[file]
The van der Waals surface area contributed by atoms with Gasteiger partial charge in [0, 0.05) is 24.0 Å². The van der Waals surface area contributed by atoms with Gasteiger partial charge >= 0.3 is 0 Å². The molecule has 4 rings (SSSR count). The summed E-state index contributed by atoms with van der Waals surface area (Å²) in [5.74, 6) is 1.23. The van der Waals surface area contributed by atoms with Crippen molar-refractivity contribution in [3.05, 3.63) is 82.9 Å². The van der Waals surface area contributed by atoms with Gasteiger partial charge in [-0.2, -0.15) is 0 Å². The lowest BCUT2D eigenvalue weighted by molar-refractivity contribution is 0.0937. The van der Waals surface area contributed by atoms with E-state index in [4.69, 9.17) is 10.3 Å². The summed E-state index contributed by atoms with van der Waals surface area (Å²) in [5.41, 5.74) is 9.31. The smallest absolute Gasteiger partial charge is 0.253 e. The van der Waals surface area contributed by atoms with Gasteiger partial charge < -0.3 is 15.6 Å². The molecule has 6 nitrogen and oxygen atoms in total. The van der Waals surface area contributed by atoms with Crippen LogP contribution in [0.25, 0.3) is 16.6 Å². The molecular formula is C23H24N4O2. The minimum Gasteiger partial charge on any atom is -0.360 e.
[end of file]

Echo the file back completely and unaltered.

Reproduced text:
The van der Waals surface area contributed by atoms with Gasteiger partial charge in [0, 0.05) is 24.0 Å². The van der Waals surface area contributed by atoms with Gasteiger partial charge >= 0.3 is 0 Å². The molecule has 4 rings (SSSR count). The summed E-state index contributed by atoms with van der Waals surface area (Å²) in [5.74, 6) is 1.23. The van der Waals surface area contributed by atoms with Crippen molar-refractivity contribution in [3.05, 3.63) is 82.9 Å². The van der Waals surface area contributed by atoms with Gasteiger partial charge in [-0.2, -0.15) is 0 Å². The lowest BCUT2D eigenvalue weighted by molar-refractivity contribution is 0.0937. The van der Waals surface area contributed by atoms with E-state index in [4.69, 9.17) is 10.3 Å². The summed E-state index contributed by atoms with van der Waals surface area (Å²) in [5.41, 5.74) is 9.31. The smallest absolute Gasteiger partial charge is 0.253 e. The van der Waals surface area contributed by atoms with Gasteiger partial charge < -0.3 is 15.6 Å². The molecule has 6 nitrogen and oxygen atoms in total. The van der Waals surface area contributed by atoms with Crippen LogP contribution in [0.25, 0.3) is 16.6 Å². The molecular formula is C23H24N4O2. The minimum Gasteiger partial charge on any atom is -0.360 e.